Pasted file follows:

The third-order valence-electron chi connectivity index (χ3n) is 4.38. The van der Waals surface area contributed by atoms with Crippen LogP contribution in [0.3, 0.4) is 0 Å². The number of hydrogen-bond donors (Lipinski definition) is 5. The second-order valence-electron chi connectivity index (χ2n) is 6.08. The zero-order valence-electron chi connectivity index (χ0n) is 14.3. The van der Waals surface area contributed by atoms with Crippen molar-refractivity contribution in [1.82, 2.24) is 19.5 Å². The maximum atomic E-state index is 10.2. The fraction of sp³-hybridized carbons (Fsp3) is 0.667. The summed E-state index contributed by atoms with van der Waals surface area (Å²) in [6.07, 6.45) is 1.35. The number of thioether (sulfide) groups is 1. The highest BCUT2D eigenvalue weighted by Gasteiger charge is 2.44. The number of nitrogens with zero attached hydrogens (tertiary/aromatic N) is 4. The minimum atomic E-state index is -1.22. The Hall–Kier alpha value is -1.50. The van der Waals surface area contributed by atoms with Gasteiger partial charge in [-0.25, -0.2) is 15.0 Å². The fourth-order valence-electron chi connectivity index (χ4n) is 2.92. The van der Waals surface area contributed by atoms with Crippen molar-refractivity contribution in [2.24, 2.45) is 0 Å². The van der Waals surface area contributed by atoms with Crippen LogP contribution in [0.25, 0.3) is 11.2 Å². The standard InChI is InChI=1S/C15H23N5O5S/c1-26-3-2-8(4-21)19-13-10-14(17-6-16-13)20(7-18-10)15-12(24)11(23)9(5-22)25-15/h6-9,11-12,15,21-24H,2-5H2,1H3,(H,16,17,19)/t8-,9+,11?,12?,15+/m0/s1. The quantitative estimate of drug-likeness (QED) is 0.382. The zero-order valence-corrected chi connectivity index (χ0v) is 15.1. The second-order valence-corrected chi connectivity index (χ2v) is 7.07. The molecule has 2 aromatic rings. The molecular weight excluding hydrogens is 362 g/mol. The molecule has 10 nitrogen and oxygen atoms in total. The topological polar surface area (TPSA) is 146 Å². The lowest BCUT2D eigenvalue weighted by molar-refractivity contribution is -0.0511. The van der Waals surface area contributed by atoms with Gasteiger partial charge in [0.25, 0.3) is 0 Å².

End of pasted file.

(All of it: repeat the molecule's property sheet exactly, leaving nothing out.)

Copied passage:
The third-order valence-electron chi connectivity index (χ3n) is 4.38. The van der Waals surface area contributed by atoms with Crippen LogP contribution in [0.3, 0.4) is 0 Å². The number of hydrogen-bond donors (Lipinski definition) is 5. The second-order valence-electron chi connectivity index (χ2n) is 6.08. The zero-order valence-electron chi connectivity index (χ0n) is 14.3. The van der Waals surface area contributed by atoms with Crippen molar-refractivity contribution in [1.82, 2.24) is 19.5 Å². The maximum atomic E-state index is 10.2. The fraction of sp³-hybridized carbons (Fsp3) is 0.667. The summed E-state index contributed by atoms with van der Waals surface area (Å²) in [6.07, 6.45) is 1.35. The number of thioether (sulfide) groups is 1. The highest BCUT2D eigenvalue weighted by Gasteiger charge is 2.44. The number of nitrogens with zero attached hydrogens (tertiary/aromatic N) is 4. The minimum atomic E-state index is -1.22. The Hall–Kier alpha value is -1.50. The van der Waals surface area contributed by atoms with Gasteiger partial charge in [-0.25, -0.2) is 15.0 Å². The fourth-order valence-electron chi connectivity index (χ4n) is 2.92. The van der Waals surface area contributed by atoms with Crippen molar-refractivity contribution in [2.24, 2.45) is 0 Å². The van der Waals surface area contributed by atoms with Crippen LogP contribution in [0.25, 0.3) is 11.2 Å². The standard InChI is InChI=1S/C15H23N5O5S/c1-26-3-2-8(4-21)19-13-10-14(17-6-16-13)20(7-18-10)15-12(24)11(23)9(5-22)25-15/h6-9,11-12,15,21-24H,2-5H2,1H3,(H,16,17,19)/t8-,9+,11?,12?,15+/m0/s1. The quantitative estimate of drug-likeness (QED) is 0.382. The zero-order valence-corrected chi connectivity index (χ0v) is 15.1. The second-order valence-corrected chi connectivity index (χ2v) is 7.07. The molecule has 2 aromatic rings. The molecular weight excluding hydrogens is 362 g/mol. The molecule has 10 nitrogen and oxygen atoms in total. The topological polar surface area (TPSA) is 146 Å². The lowest BCUT2D eigenvalue weighted by molar-refractivity contribution is -0.0511. The van der Waals surface area contributed by atoms with Gasteiger partial charge in [0.25, 0.3) is 0 Å².